Episodes & Studies Volume 2
During this period the only link with the actual field of battle and Headquarters 5 Brigade, since the withdrawal of 21 Battalion, had been the wireless set with the 23 Battalion Adjutant, Captain A. Ross,45 from a wadi between Bir and Takrouna. Ross had been able to tell the Brigadier something of the condition of 28 Battalion and had estimated that part of 23 Battalion had got through to positions beyond the road. Early in the morning men could be seen on the top of Takrouna and it was thought that they were Maoris.
The two 6 Brigade battalions were well dug in with supporting arms up and communications established, and Brigadier Gentry was confident that they could resist any counter-attack. At dawn Brigadier Kippenberger had ordered the tanks of the Notts Yeomanry under his command to go forward on the east side of Takrouna to mop up and to find and help 23 Battalion. General Freyberg instructed the regiment of 8 Armoured Brigade in reserve to clean out any pockets of the enemy between the two brigades, and then went forward to Headquarters 5 Brigade with the CRA, Brigadier C. E. Weir.46
At this stage Lieutenant Wikiriwhi, who had taken the triple role of commanding officer, adjutant, and intelligence officer of 28 Battalion, arrived at 5 Brigade Headquarters with the first definite news of his battalion. He had just witnessed the remarkable exploits of Private T. Heka47 who, supported by two tanks at long range, had, quite alone, moved up Djebel Bir. A whirlwind series of ‘engagements’ resulted in the capture of an anti-tank gun and surviving crew, together with three machine-gun posts. Thus Wikiriwhi was able to report that Bir had been captured, to confirm that some men had reached the top of Takrouna, and that although the battalion had suffered heavy losses it was being reorganised. Brigadier Kippenberger gave him a definite line for reorganisation—stretching between Bir and Takrouna—to act as second line of defence should the enemy by-pass or break through 23 Battalion, concerning which there was no firm knowledge.
At ten o'clock word was brought back from 23 Battalion on Cherachir. The Intelligence Officer, after a hazardous trip through the valley between Bir and Takrouna, then told the Brigade Commander of the events of the night attack and, which then interested him more, the situation of the battalion that morning. This was reasonably good, although no supporting arms could get through and ammunition was running short. Could artillery concentrations be put down on Point 136, where the enemy was seen collecting for the expected counter-attack?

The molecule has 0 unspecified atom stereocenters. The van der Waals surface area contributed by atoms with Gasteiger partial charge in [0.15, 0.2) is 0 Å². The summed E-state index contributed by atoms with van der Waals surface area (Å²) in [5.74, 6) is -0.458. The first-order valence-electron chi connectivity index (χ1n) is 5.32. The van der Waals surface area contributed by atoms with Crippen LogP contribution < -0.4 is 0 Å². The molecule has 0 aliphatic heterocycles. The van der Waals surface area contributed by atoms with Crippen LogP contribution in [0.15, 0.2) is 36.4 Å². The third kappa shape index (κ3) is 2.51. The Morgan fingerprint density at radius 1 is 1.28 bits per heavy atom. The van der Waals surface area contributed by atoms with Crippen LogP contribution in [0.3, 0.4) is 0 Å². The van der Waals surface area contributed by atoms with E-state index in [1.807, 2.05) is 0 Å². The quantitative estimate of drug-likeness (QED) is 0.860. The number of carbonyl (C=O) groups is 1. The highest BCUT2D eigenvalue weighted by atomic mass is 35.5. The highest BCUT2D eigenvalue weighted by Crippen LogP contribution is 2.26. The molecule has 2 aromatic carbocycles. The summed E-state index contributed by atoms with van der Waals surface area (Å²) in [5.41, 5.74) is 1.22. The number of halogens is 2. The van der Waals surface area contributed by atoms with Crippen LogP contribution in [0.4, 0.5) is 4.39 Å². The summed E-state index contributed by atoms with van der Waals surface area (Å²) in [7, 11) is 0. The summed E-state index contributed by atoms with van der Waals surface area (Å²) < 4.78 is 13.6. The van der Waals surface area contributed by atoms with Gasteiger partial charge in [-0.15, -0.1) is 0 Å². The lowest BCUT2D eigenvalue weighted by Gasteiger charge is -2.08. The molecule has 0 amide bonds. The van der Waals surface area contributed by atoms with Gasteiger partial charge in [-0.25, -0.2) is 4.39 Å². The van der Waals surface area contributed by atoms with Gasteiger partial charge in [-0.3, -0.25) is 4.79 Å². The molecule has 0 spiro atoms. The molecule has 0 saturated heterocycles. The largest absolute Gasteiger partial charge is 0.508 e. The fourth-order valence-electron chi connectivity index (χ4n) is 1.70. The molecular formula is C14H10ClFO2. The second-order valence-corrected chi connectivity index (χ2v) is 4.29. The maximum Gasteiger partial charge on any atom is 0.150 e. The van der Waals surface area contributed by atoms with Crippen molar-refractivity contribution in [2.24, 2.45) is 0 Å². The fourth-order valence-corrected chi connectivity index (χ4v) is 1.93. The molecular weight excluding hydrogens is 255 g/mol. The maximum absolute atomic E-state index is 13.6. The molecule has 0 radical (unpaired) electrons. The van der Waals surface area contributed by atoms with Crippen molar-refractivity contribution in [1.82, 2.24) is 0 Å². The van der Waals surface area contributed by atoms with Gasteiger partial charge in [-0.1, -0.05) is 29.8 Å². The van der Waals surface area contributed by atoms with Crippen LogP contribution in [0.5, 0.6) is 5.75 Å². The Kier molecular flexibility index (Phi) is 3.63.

With this information it was only a matter of minutes before an artillery programme was under way to the loudly expressed gratification of Thomas and his men. The tanks were given renewed instructions to push on to Cherachir, a difficult task owing to the many mines, and the supporting arms were told to get through. These latter could not move far, for no soft-skinned vehicles could survive the shellfire, and machine guns, anti-tank guns, and carriers had to give up after several unsuccessful attempts. The tanks eventually reached the Zaghouan road.
By this time artillery observation officers, among them Captain J. C. Muirhead48 from 5 Field Regiment and an officer from an English medium regiment, had been to the top of Takrouna. From the information sent back by these officers it was debated at Headquarters 10 Corps, and discussed with General Freyberg, whether the few troops on Takrouna should page 24 not be withdrawn, the whole feature heavily pounded by artillery, and a new assault launched that would clear the whole area, including the village and the northern slopes. Fortunately, for the effectiveness of artillery in steep, rocky country and among stone buildings is restricted, this policy was not adopted. Brigadier Kippenberger knew nothing of it. He still held to his decision to hold the ground that had been won, and with the intention of finding out himself what further support could be given to the forward troops, had gone up to the 28 Battalion area and on to the lower slopes of Takrouna. The Brigade Commander concluded that the small group on Takrouna should be relieved by a platoon from 21 Battalion, and instructions to this end were given to Colonel Harding shortly before midday. Some adjustments were made to the line on which 28 Battalion was being reorganised.
During the afternoon General Freyberg again visited Headquarters 5 Brigade, and on hearing the number of casualties—estimated at 40 for the Brigade at this stage—said that he would transfer the reserve battalion of 6 Brigade. Accordingly, arrangements were made for 25 Battalion to relieve 23 Battalion on Cherachir during the coming night, the relief being completed without incident.
Little more could be done. The attack as a whole had not reached the planned objectives, as 4 Indian Division, after a particularly bitter fight, had not managed to capture its first objective and had been left in a similar position to that of 5 NZ Brigade. Obviously nothing further was possible in the meantime: it remained to tidy up the existing positions, and at all costs, with the artillery exposed in the open plain, to hold Takrouna.